Sing to the LORD, all the earth; proclaim his salvation day after day. Declare his glory among the nations, his marvelous deeds among all peoples. 1 Chronicles 16:23-24 (NIV)
(photo from Herrmanns Lipizzan website)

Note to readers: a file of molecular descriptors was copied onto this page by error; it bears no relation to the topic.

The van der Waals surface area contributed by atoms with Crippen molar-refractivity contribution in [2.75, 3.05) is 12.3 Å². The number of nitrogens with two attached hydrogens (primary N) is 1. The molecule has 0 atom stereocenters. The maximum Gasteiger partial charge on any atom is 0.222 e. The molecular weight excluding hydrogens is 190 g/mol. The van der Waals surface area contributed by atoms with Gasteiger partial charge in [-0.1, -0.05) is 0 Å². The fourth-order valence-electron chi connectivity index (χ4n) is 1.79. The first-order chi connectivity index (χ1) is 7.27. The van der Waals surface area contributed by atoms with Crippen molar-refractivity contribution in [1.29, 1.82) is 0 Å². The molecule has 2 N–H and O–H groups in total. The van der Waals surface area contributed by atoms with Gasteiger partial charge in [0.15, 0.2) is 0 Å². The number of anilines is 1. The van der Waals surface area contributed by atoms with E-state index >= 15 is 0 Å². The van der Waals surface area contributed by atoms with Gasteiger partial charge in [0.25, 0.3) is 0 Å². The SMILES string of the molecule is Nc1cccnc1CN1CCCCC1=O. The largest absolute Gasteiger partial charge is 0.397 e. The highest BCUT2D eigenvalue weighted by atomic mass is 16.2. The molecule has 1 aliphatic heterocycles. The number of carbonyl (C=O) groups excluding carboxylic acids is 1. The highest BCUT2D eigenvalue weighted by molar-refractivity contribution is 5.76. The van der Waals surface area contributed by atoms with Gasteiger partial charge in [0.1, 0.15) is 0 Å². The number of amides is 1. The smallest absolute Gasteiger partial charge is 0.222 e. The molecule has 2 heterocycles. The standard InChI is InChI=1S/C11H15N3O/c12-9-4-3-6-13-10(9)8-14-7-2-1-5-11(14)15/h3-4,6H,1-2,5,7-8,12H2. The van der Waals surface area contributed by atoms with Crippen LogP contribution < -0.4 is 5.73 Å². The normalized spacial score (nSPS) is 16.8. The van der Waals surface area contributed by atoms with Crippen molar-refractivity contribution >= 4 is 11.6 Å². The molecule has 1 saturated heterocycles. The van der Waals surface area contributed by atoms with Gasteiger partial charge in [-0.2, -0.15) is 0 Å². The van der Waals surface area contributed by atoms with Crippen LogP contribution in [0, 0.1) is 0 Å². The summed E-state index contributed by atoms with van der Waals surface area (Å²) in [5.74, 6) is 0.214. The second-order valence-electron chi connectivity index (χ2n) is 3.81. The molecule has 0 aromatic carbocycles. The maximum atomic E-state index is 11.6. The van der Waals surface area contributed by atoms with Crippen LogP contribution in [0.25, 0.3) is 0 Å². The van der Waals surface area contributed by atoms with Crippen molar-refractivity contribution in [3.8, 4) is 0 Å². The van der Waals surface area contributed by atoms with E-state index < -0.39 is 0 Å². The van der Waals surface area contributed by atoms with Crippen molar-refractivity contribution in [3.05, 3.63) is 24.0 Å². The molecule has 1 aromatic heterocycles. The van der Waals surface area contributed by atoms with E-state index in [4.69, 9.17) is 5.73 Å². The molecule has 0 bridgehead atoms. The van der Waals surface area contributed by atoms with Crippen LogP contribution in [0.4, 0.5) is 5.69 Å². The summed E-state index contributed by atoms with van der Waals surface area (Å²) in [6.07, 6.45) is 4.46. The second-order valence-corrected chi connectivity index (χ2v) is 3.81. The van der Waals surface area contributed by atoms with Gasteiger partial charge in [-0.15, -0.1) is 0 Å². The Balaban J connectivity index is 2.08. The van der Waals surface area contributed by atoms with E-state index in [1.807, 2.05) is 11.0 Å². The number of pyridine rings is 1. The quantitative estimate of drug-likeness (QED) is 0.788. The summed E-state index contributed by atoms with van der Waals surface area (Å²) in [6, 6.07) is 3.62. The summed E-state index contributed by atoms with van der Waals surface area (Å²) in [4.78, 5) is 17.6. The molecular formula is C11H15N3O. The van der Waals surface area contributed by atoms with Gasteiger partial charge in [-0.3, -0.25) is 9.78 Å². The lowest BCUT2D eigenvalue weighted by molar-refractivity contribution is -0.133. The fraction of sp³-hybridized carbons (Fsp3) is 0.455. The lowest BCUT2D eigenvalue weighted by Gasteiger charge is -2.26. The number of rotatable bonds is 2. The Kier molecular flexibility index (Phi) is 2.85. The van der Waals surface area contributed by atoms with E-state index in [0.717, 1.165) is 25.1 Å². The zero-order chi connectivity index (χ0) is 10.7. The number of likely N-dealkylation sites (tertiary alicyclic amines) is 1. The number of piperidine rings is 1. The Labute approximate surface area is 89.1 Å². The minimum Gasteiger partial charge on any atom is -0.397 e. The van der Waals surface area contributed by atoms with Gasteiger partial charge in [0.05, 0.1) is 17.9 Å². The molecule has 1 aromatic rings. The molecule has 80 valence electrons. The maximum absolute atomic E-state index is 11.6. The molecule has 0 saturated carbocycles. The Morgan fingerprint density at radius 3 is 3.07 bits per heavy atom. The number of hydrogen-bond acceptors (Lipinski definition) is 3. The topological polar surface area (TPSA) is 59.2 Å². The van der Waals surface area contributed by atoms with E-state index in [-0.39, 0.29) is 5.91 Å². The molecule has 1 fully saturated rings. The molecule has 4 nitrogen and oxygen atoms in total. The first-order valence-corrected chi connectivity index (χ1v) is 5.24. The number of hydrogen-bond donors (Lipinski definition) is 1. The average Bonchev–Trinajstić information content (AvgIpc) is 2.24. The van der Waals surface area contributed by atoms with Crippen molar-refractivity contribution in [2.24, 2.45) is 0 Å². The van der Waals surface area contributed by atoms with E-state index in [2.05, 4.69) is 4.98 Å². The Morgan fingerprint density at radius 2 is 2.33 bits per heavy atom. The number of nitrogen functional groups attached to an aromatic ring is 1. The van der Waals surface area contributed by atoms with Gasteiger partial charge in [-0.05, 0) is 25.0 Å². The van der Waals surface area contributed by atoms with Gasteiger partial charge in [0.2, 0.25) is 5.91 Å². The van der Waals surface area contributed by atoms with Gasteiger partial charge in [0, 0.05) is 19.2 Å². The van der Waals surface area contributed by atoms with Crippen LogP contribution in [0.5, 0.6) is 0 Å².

I’m going to need a weekend to recover from my weekend. After spending yesterday at one of our historical sites, today, I went to a fund raiser for a historic school that I have been helping to write applications for grants for its restoration. At least the fund raiser involved horses. It was a special show at the Herrmann’s Royal Lipizzan Stallions training grounds in Myakka City. So, I invited my friend and horse trainer Bethany who lives in Myakka City to go with me. We got there early to set our chairs up and found a place with only one row of seats between us and the arena railing. Then, we wandered through the food vendors and bought some beautiful and tasty strawberries to munch on while we talked and waited for the show to begin. The sun felt really good after yesterday’s chilly, windy weather and since we hadn’t been together to talk in a while, the time went by fast. When the show began, we found we were up close and personal to the horses! They came very close to the fence, only about six feet away from where we sat. We could hear them snorting as the riders talked to them. It was fascinating to watch them work together. We could barely make out the riders hand and leg signals to the horses as they preformed intricate patterns. I could hardly believe the slight young women could make those huge horses do what they asked with what seemed like so little effort. I know hours and hours of work went into training the horses. I enjoyed hearing the history of the Lipizzans and how they were saved from destruction by the US Cavalry in 1943. Five hundred of the Austrian bred horses were captured by the German Army early in the war. As the Russian army approached the camp where they and some American prisoners of war were housed, it became imperative for the Americans to arrive first or else the Russians would have slaughtered the horses. In gratitude for keeping these elite war horses safe, the Austrian handlers staged a special performance for General Patten and their American rescuers. I also did not know that Lippizzan horses are born dark, almost black, but gradually turn white over a period of seven to nine years. But, the riding was what impressed me the most. One young woman in particular rode a young stallion that still had traces of gray in his mane and tail. He had a lovely extended trot. She and the horse looked as though they were one. I couldn’t get enough of watching her ride him. What if some people had not stepped forward, even risking their lives to save these majestic horses? As beautiful as they are, we are called to do something even more important in this life, to reach others for Jesus Christ. He gave His life for us, how can we not give ours to tell others about Him?